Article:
Top Ten Tuesday is a weekly feature/meme hosted by The Broke and the Bookish. This week’s topic is Top Ten Books I Wish Could Have Had Sequels.
When I started putting this post together, I was surprised by how many books I’ve read that do have sequels. I seem to prefer series — I like revisiting characters and settings/towns/worlds that I’ve come to love, but in the context of a new or continued story. For this post, however, I ruled out books that already have a sequel, or are likely to have one in the not-too-distant future, so you won’t find the Kingkiller Chronicles or Seraphina or the All Souls trilogy (A Discovery of Witches) on this list. And as usual, these are in no particular order.
- The Blue Sword by Robin McKinley. OK, it has a prequel (The Hero and the Crown), but as good as that book is, what I really wanted was more Hari and Corlath. And Mathin and Narknon, come to that.
- Stardust by Neil Gaiman. The story of Tristran and Yvaine is basically finished, but I would love to see another story set in this world.
- Spindle’s End by Robin McKinley. I’m not sure a sequel involving Rosie, Narl, and Peony is possible, but I loved these characters and wish I could see more of them. Or failing that, at least more of that world, especially the Gig. And Flinx. And maybe Katriona and Aunt.
- The Seven Dials Mystery by Agatha Christie. I love Bundle Brent and Bill Eversleigh, and the whole idea of the Seven Dials organization was so deliciously over the top. I dearly wish Christie had written a few more Bundle and Bill stories, a la Tommy and Tuppence.
- Straight by Dick Francis. Most of Francis’s mysteries were standalones, with the exception of the Sid Halley series and the two starring Kit Fielding. I enjoy Straight and have reread it several times, but it always feels a little unresolved at the end. Derek Franklin is an interesting character; I would have liked to see more of him. (Come to think of it, I could have done with another Kit Fielding mystery or two, as well.)
- Never Pick Up Hitchhikers by Ellis Peters. Hardly anyone but me seems to know this book, but I love it, and unlike some of my other picks, this one actually could have led to a series. Willie Banks is delightful, as is Calli, and since by the end of the book Willie is planning to go into the police force, there was plenty of scope for further mysteries involving him. Alas, Ellis Peters never wrote them.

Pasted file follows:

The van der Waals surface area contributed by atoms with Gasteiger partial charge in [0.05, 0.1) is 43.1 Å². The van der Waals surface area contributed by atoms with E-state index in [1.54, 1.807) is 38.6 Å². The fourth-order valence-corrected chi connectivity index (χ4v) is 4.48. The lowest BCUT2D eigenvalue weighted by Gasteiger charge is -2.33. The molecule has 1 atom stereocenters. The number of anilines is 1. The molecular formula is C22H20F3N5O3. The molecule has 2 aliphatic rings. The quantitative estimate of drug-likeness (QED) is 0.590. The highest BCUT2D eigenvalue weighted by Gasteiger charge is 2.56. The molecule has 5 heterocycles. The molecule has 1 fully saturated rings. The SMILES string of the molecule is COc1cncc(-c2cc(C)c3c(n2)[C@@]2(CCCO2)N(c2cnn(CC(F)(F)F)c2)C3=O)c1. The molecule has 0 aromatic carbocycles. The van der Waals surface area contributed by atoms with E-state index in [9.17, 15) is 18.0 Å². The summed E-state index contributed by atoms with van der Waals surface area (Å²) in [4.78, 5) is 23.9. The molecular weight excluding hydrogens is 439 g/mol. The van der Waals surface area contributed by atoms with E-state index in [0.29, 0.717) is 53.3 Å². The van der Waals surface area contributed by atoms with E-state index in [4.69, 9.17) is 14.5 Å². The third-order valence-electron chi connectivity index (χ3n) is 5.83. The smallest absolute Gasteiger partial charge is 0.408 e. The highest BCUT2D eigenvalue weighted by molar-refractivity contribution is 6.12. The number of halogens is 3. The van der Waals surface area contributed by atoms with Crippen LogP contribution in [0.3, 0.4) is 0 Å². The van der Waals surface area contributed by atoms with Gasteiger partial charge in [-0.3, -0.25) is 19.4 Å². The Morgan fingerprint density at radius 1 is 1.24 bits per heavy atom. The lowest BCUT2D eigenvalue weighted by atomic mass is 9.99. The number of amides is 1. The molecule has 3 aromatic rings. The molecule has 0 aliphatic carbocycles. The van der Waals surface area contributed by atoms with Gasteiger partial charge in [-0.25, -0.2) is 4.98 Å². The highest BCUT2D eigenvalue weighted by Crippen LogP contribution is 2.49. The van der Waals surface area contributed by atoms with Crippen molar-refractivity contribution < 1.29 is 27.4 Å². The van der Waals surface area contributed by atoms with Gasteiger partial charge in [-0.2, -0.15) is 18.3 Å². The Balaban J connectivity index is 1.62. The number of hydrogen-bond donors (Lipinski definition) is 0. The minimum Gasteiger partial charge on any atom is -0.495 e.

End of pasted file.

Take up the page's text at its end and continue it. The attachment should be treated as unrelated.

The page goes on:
- Winter Solstice by Rosamunde Pilcher. I think this is my favorite of Pilcher’s novels, and that’s including The Shell Seekers and Coming Home, both of which I love. There’s something so heartwarming and healing about this novel, which is at its core about love — all kinds of love, not just romantic love. Each time I read it, I don’t want it to end; the people in it become as dear to me as family.
- The Horse and His Boy by C. S. Lewis. I’m breaking my “no existing sequels” rule for this one, but The Horse and His Boy really does stand almost alone in comparison to the other books in the series. The Pevensey children, now grown-up kings and queens, come into the book briefly, but they aren’t the focus of the story, and they’re onstage a remarkably short time. I loved Shasta/Cor and Aravis, Bree and Hwin, and would have liked to see more of them.
- Ballet Shoes by Noel Streatfeild. Theater Shoes mentions the Fossil sisters (Pauline, Petrova, and Posey) but they don’t really come into the story. I’m not sure if a sequel would have been possible, given that the three girls go in three very different directions at the end of Ballet Shoes, but I wasn’t ready to let go of them. And Petrova’s story, in particular, would have been interesting.
- Linnets and Valerians by Elizabeth Goudge. Another lovely book that probably couldn’t have supported a sequel, since the final chapter really answered all the questions. But as a child, I was always sad to see the story end, and wanted to stay with the characters longer — and that’s still true, each time I re-read it.
What about you? Which books do you really wish had sequels?